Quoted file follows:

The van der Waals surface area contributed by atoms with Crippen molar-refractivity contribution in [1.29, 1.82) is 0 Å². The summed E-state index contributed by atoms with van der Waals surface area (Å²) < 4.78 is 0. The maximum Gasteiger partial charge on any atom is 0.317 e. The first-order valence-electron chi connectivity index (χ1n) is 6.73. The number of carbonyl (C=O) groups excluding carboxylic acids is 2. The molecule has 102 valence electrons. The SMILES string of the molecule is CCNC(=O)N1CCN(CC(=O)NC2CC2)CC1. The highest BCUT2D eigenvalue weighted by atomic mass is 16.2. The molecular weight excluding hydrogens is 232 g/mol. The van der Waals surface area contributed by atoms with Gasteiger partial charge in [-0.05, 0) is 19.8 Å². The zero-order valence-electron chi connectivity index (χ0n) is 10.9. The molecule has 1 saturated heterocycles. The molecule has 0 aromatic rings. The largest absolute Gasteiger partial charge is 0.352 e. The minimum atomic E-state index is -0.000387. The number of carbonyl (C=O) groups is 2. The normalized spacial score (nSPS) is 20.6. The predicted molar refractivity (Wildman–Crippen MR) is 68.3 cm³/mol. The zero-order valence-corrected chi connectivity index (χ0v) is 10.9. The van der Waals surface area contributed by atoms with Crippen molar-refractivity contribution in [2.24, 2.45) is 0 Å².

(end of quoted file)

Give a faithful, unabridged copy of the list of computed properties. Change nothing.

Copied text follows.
The van der Waals surface area contributed by atoms with Crippen molar-refractivity contribution in [1.29, 1.82) is 0 Å². The summed E-state index contributed by atoms with van der Waals surface area (Å²) < 4.78 is 0. The maximum Gasteiger partial charge on any atom is 0.317 e. The first-order valence-electron chi connectivity index (χ1n) is 6.73. The number of carbonyl (C=O) groups excluding carboxylic acids is 2. The molecule has 102 valence electrons. The SMILES string of the molecule is CCNC(=O)N1CCN(CC(=O)NC2CC2)CC1. The highest BCUT2D eigenvalue weighted by atomic mass is 16.2. The molecular weight excluding hydrogens is 232 g/mol. The van der Waals surface area contributed by atoms with Gasteiger partial charge in [-0.05, 0) is 19.8 Å². The zero-order valence-electron chi connectivity index (χ0n) is 10.9. The molecule has 1 saturated heterocycles. The molecule has 0 aromatic rings. The largest absolute Gasteiger partial charge is 0.352 e. The minimum atomic E-state index is -0.000387. The number of carbonyl (C=O) groups is 2. The normalized spacial score (nSPS) is 20.6. The predicted molar refractivity (Wildman–Crippen MR) is 68.3 cm³/mol. The zero-order valence-corrected chi connectivity index (χ0v) is 10.9. The van der Waals surface area contributed by atoms with Crippen molar-refractivity contribution in [2.24, 2.45) is 0 Å².